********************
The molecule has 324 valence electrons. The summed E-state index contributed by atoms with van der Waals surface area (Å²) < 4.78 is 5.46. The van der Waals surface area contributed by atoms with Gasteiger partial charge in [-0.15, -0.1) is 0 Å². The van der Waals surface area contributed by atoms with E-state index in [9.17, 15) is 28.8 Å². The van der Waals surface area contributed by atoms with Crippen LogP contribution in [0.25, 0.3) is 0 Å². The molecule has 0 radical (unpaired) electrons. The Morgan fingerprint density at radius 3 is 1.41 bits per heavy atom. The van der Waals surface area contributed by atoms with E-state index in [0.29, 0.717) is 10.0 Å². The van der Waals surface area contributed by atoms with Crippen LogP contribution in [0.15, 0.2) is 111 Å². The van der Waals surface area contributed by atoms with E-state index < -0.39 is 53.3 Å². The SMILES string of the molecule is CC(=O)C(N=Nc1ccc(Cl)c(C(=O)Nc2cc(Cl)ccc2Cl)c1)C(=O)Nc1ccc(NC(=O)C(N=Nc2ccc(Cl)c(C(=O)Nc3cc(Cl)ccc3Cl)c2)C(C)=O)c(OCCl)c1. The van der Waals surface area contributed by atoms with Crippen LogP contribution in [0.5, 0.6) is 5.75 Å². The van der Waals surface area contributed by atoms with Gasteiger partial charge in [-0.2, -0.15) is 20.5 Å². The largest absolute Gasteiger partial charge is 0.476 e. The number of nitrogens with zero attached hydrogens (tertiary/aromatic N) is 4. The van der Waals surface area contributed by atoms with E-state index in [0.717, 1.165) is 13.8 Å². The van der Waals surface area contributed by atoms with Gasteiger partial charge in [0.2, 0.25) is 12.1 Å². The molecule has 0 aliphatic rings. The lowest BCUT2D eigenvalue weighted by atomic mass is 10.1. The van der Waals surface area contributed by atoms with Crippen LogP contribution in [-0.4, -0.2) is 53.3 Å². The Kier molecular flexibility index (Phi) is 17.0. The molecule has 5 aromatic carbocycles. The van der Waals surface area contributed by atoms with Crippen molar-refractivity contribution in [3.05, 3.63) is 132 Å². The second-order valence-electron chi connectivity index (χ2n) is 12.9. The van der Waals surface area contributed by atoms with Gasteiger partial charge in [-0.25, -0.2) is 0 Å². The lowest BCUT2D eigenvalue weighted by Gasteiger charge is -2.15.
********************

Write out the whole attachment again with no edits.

The molecule has 324 valence electrons. The summed E-state index contributed by atoms with van der Waals surface area (Å²) < 4.78 is 5.46. The van der Waals surface area contributed by atoms with Gasteiger partial charge in [-0.15, -0.1) is 0 Å². The van der Waals surface area contributed by atoms with E-state index in [9.17, 15) is 28.8 Å². The van der Waals surface area contributed by atoms with Crippen LogP contribution in [0.25, 0.3) is 0 Å². The molecule has 0 radical (unpaired) electrons. The Morgan fingerprint density at radius 3 is 1.41 bits per heavy atom. The van der Waals surface area contributed by atoms with E-state index in [0.29, 0.717) is 10.0 Å². The van der Waals surface area contributed by atoms with Crippen LogP contribution in [0.15, 0.2) is 111 Å². The van der Waals surface area contributed by atoms with E-state index < -0.39 is 53.3 Å². The SMILES string of the molecule is CC(=O)C(N=Nc1ccc(Cl)c(C(=O)Nc2cc(Cl)ccc2Cl)c1)C(=O)Nc1ccc(NC(=O)C(N=Nc2ccc(Cl)c(C(=O)Nc3cc(Cl)ccc3Cl)c2)C(C)=O)c(OCCl)c1. The van der Waals surface area contributed by atoms with Crippen LogP contribution in [0.5, 0.6) is 5.75 Å². The van der Waals surface area contributed by atoms with Gasteiger partial charge in [-0.2, -0.15) is 20.5 Å². The largest absolute Gasteiger partial charge is 0.476 e. The number of nitrogens with zero attached hydrogens (tertiary/aromatic N) is 4. The van der Waals surface area contributed by atoms with E-state index in [0.717, 1.165) is 13.8 Å². The van der Waals surface area contributed by atoms with Gasteiger partial charge in [0.2, 0.25) is 12.1 Å². The molecule has 0 aliphatic rings. The lowest BCUT2D eigenvalue weighted by atomic mass is 10.1. The van der Waals surface area contributed by atoms with Crippen LogP contribution in [-0.4, -0.2) is 53.3 Å². The Kier molecular flexibility index (Phi) is 17.0. The molecule has 5 aromatic carbocycles. The van der Waals surface area contributed by atoms with Crippen molar-refractivity contribution in [3.05, 3.63) is 132 Å². The second-order valence-electron chi connectivity index (χ2n) is 12.9. The van der Waals surface area contributed by atoms with Gasteiger partial charge in [-0.25, -0.2) is 0 Å². The lowest BCUT2D eigenvalue weighted by Gasteiger charge is -2.15.